Q: I don't see anywhere in the Constitution a requirement that a person be eligible to vote in order to stand for election to Congress. Has there ever been a case where a person has been elected to an office in an election in which they were not eligible to vote? D.C., Brentwood, CA
A: There are a number of circumstances where this can happen, and has happened.
To start, convicted felons are generally barred from voting. For example, when Preston Brooks was re-elected after caning Sen. Charles Sumner (R-MA) in 1856, he had already been convicted of assault, and so could not legally vote for himself.
Further, the sense that women should be allowed to vote lagged, in some places, the view that they were suited for certain public offices, usually those having to do with education. For example, when Lydia Sayer Hasbrouck was elected to the Middletown, New York, Board of Education in 1880, she could not legally vote for herself.
It's also not unheard of for underage citizens to be elected to local office, particularly if that office is honorary. For example, Brian Zimmerman was elected mayor of Crabb, TX, in 1983 at the age of 11.
Finally, in the 19th century, many states had fairly stringent residency requirements for people who wanted to vote. And these meant that career military men often did not qualify. For example, in his first election (to local office), naval officer and future representative John Buchanan Robinson (R) could not vote for himself.
We know of no cases of people of color being elected to public office before the adoption of the 15th Amendment, however.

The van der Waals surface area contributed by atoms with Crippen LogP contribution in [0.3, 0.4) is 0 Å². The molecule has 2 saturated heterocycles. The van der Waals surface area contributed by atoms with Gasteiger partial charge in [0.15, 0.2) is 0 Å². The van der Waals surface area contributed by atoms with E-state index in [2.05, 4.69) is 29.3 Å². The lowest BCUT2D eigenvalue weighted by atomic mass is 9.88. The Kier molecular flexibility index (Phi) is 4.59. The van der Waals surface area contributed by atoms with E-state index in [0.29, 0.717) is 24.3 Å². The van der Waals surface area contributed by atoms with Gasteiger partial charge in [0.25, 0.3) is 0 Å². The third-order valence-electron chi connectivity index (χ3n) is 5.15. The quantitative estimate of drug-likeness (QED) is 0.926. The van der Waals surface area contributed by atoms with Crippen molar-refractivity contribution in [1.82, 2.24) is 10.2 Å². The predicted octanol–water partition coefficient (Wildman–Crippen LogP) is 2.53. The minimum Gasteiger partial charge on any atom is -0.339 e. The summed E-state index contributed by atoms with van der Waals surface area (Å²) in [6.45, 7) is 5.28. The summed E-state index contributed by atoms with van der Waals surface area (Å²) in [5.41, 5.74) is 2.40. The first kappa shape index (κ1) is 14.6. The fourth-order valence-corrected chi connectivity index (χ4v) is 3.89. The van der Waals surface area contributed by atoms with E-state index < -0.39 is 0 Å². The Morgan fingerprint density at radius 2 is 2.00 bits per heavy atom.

Q: Apropos of nothing, I've noticed that some media outlets and some public health officials are
dispensing with an article when describing the vaccine. For example, they might say "the U.S. has administered vaccine
to 12 million people." As far as I can tell, you two still use either the definite or indefinite article. For example,
yesterday you wrote
"the widespread availability of the vaccine..."
This is way off topic but since we delved into the world of linguistics recently, I thought I'd ask if there was a theory about this. A.R., Los Angeles, CA
A: We cannot prove it, but we suspect that this is an instance of the battle between grammatical precision and readability.
Using an article, as we do, makes things more readable. However, it is also technically incorrect, since "the vaccine" implies that there is only one. There are, in fact, four different ones. So, foregoing the article is more accurate.
Q: In your item about Republican Senate retirements, you wrote "There's no sugar-coating it; this is bad news for the Republicans." That made me wonder where that expression comes from. Knowing that you two seem to have knowledge far and wide, can you educate us? M.W., Northbrook, IL
A: Much medicine is bitter-tasting and hard to swallow. Before more effective means of coating pills were developed in the 1940s and 1950s, it was common to coat them in sugar, or even to impregnate a sugar cube with the medicine. The latter approach is how many children were given the polio vaccine, and is also the inspiration for the song "A Spoonful of Sugar."